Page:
Coastal is a terrific band out of Utah, USA that plays a brand of slowcore that is heavily influenced by dreampop and other ambience. We at Somewhere Cold have followed this band for several years, and in fact we interviewed Jason Gough of the band in 2002. We thought it would be nice to catch up with this band following the release of their second full-length CD release, the beautiful and charming “Halfway to You”. Somehow, through their dreamy and soothing music, this band has captured our hearts and continues to win our respect. Gough was kind enough to update us with how the band is approaching their music in 2004…
What was it like playing with Low in the U.K.? Do you have any good stories to tell us about that tour?
Well if you want the full tour recap with tons of pictures go here.
In a nutshell it was the single greatest moment of our lives as a band. There we were, Valentine’s Day, opening for the pioneers of our genre to a sold out crowd of over 1300 people in downtown London at the coolest venue in town. Unless we played terribly we knew by the nature of the audience coming to see Low that they should like coastal. Up till then we’d never played to anywhere near that many people. Plus they were English and I know the English can be pretty unforgiving with performances. That and right before we went on we heard there were all kinds of press people there, including the BBC and members of the bands Suede and Radiohead. But somehow, despite being way nervous, we played the best show ever. The audience was very receptive to us and we even saw people singing along, which was a trip to know our music had reached that far across the world. Plus it was so cool how that many people in an acoustically dynamic 200 year old church could be so quiet and respectful. Right after our set they cleared our merch table and we felt like superstars. We couldn’t have asked for a better show. It has made playing out locally a little bit underwhelming. To this day I still get emails from people who were at that show.
How do the band members juggle the daily responsibilities of family with band responsibilities? Do family responsibilities affect the way you write songs, record songs, and play live?
Well these days it is all about family and work. Since the album came out we haven’t done a thing with coastal. Josh and I have wives and two kids each and between that and our careers we stay pretty busy. I think it’s funny sometimes that we have this other life with coastal and yet on Saturday I mow the lawn in my sweat pants. If we didn’t have coastal though I think I’d feel a bit too normal and disconnected from the outside world. I live in a small town in Utah and it’s easy to feel isolated from the big world out there, which is nice sometimes.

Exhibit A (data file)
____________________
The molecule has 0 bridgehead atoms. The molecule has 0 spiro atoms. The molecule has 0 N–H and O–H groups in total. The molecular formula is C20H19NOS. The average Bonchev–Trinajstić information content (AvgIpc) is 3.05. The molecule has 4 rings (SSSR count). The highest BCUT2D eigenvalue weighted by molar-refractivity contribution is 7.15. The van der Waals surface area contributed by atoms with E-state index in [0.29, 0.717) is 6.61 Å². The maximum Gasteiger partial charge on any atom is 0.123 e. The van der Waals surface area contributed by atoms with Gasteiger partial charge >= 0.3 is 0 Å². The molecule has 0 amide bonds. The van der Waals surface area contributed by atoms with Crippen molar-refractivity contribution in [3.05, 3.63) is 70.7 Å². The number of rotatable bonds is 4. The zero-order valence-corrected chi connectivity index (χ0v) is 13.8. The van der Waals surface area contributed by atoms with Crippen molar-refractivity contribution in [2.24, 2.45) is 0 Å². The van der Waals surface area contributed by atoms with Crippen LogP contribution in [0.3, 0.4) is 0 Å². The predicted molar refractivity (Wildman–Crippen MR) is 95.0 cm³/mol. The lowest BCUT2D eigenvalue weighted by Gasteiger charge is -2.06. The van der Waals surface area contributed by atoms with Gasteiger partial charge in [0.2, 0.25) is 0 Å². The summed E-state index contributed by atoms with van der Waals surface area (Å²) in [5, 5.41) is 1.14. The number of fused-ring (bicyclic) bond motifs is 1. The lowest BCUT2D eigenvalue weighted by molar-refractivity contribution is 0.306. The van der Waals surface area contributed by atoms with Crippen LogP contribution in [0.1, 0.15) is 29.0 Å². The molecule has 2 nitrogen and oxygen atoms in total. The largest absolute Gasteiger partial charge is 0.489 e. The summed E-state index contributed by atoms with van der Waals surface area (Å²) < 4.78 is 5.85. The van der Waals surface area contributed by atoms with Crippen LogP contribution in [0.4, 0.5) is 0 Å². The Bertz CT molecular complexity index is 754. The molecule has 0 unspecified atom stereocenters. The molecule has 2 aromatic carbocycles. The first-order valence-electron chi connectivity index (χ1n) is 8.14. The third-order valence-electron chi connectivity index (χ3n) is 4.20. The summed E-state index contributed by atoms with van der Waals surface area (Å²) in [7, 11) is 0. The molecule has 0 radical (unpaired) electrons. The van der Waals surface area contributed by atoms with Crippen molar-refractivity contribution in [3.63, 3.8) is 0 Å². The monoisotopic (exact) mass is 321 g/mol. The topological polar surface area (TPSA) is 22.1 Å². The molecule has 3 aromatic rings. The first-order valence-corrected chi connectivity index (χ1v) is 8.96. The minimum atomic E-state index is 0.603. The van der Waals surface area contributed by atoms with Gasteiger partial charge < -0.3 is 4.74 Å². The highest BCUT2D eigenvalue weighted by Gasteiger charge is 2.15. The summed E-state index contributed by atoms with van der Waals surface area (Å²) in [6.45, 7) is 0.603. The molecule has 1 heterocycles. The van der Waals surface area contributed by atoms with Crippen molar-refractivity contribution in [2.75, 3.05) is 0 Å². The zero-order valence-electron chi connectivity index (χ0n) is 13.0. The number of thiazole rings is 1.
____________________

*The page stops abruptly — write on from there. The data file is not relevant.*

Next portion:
Through the band though we have been exposed to so many great people throughout the world. Plus we take a very casual approach to the band. We have no pressure to crank out albums on any timetable. We aren’t expected to tour. We enjoy moderate success, which thus far is way beyond anything we had ever hoped, so things are cool that way. We aren’t trying to make it as a band. We just do it for fun. Oddly enough I think this perspective has helped us be successful. You can really waste energy on trying to make a living out of a band. By the nature of our genre-being so far out of the mainstream-we will never live off our music anyway. I talk to Al from Low sometimes, and it doesn’t get bigger than Low in slocore, and he says stuff like, “This is no way to make a living.”
As far as your second question…absolutely. Since Luisa is in the band and we have kids and we take a very mutual approach to sharing responsibilities at home we have to record at home after the kids have gone to bed. Not conducive to any music besides slocore really. I’m sure I’d get more done if I bailed and went to some studio all night, but that wouldn’t be cool to leave her to take care of the kids by herself. It makes for slow going on recording, but it can work. It’ll just get harder and harder with more family, but that is our first priority, so that’s the way it’s going to be.
It seems that Coastal has been getting a lot of press in Europe. Why is that, and in your experience what differences and similarities are there between European fans and North American ones?
Europe has always been bigger for us than the States. They seem to have longer attention spans for the slocore sound. We’ve been played on national radio in a lot of countries over there, whereas here in the U.S. that would never happen. They seem more receptive to the sad vibe too. They seem to focus on just a few bands over there and here there are so many bands that you can get lost in the shuffle. That’s how European distribution goes. Here you have distributors that take anything. You get some email from them with like 50 bands a week. No one is gonna sort through all that. In Europe they won’t just take any band, so the bands they do take get more attention. We have been lucky enough in that regard.